It’s great to see a guide to short form creative writing that covers non-fiction as well as fiction. Terms like “flash fiction” and “micro fiction” tend to be reserved for, well, fiction. I have experimented with nano book reviews, which I defined as reviews of 6 words. See 5 Types Of Book Review for more information. But as far as I know, short-form non-fiction has been overlooked by the writers of how-to books and academics. If you don’t believe me, have a look at the creative writing section of your favourite bookshop.
Short-Form Creative Writing takes a very structured approach. I was astonished by just how many kinds of short-form writing have been identified — around 80 — (although I suspect there is a lot of “double counting” using different terminology).
There are examples of short-form non-fiction, along interviews with their writers. The exercises and prompts are challenging (I usually find the ones set in creative writing books irrelevant or impossible or just plain boring). Take this one for example:
Craft a six-word memoir in which something changes and where the piece has the feeling or suggestion of a beginning, middle and end.
What? Six words? Now that is something I must try!
I’m not yet in a position to review the book properly, as I like to read the whole thing before passing judgement. However, I will say this from my reading so far:
The book is very readable.
I like the fact that there is a genre index of all the pieces included in the book. However, it’s a shame that the pieces are listed in alphabetical order of the writers. I should have thought a more logical approach (and more useful) would have been to have arranged them in order of genre. Still, the list is short enough for this not to be a major stumbling block.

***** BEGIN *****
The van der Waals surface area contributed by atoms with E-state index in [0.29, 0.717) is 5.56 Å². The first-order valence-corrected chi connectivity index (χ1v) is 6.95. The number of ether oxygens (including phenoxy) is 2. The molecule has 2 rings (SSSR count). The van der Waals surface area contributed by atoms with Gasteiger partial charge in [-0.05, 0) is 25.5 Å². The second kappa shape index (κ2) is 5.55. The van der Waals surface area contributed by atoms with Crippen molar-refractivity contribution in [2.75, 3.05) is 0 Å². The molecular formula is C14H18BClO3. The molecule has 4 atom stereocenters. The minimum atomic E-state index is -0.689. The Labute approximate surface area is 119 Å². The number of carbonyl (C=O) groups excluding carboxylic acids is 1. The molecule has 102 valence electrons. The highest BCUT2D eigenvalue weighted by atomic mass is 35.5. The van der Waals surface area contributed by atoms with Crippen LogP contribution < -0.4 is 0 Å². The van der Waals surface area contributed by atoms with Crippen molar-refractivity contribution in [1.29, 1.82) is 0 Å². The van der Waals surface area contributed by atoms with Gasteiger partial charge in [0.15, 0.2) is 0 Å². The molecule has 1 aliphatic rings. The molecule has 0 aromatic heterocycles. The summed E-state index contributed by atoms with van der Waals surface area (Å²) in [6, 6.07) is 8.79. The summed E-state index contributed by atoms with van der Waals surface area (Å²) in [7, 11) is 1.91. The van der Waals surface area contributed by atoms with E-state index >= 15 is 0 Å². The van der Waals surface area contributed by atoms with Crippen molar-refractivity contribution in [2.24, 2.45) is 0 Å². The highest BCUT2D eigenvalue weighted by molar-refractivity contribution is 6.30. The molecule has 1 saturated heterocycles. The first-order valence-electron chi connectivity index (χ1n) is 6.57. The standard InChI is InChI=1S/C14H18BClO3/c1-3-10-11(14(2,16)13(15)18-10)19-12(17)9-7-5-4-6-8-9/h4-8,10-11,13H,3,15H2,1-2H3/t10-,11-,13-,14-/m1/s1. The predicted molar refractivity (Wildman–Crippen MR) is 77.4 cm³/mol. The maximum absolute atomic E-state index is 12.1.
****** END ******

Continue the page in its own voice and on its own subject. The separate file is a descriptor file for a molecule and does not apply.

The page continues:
It’s given me permission, as it were, to experiment with writing very short non-fiction pieces in which I don’t attempt to instruct the reader what the point of the story is: why not let them figure it out for themselves, or come to their own conclusions? (See Turn of phrase and A spreadsheet moment.)
You may be very good at condensing a complex argument and proposals down to no more than six bullet points (as one of my line managers always demanded). This book makes it clear that there are more creative opportunities too!
Interim conclusion: a great book, full of unexpected nuggets, challenges and enjoyment. Or, in six words: Enlightening, challenging and varied. Buy it!
I was sent a review copy of this book, but that has not influenced my opinion of it.